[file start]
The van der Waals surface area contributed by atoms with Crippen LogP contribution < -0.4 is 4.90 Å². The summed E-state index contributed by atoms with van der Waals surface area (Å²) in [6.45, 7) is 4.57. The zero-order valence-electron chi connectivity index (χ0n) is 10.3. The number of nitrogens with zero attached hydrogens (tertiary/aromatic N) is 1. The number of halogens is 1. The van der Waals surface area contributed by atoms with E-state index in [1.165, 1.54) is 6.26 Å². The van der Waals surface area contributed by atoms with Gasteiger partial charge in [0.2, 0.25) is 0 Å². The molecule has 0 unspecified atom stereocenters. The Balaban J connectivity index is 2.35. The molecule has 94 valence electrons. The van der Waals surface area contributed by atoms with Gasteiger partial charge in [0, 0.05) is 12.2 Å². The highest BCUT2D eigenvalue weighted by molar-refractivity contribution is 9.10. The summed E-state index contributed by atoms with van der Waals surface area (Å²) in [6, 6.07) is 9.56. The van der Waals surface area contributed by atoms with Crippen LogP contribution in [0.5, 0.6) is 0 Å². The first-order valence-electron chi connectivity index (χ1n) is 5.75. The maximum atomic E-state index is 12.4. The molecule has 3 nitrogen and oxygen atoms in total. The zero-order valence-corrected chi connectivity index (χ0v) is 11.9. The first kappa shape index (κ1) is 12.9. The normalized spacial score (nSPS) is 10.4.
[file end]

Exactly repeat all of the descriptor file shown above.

The van der Waals surface area contributed by atoms with Crippen LogP contribution < -0.4 is 4.90 Å². The summed E-state index contributed by atoms with van der Waals surface area (Å²) in [6.45, 7) is 4.57. The zero-order valence-electron chi connectivity index (χ0n) is 10.3. The number of nitrogens with zero attached hydrogens (tertiary/aromatic N) is 1. The number of halogens is 1. The van der Waals surface area contributed by atoms with E-state index in [1.165, 1.54) is 6.26 Å². The van der Waals surface area contributed by atoms with Gasteiger partial charge in [0.2, 0.25) is 0 Å². The molecule has 0 unspecified atom stereocenters. The Balaban J connectivity index is 2.35. The molecule has 94 valence electrons. The van der Waals surface area contributed by atoms with Gasteiger partial charge in [0, 0.05) is 12.2 Å². The highest BCUT2D eigenvalue weighted by molar-refractivity contribution is 9.10. The summed E-state index contributed by atoms with van der Waals surface area (Å²) in [6, 6.07) is 9.56. The van der Waals surface area contributed by atoms with Crippen LogP contribution in [0.5, 0.6) is 0 Å². The first-order valence-electron chi connectivity index (χ1n) is 5.75. The maximum atomic E-state index is 12.4. The molecule has 3 nitrogen and oxygen atoms in total. The zero-order valence-corrected chi connectivity index (χ0v) is 11.9. The first kappa shape index (κ1) is 12.9. The normalized spacial score (nSPS) is 10.4.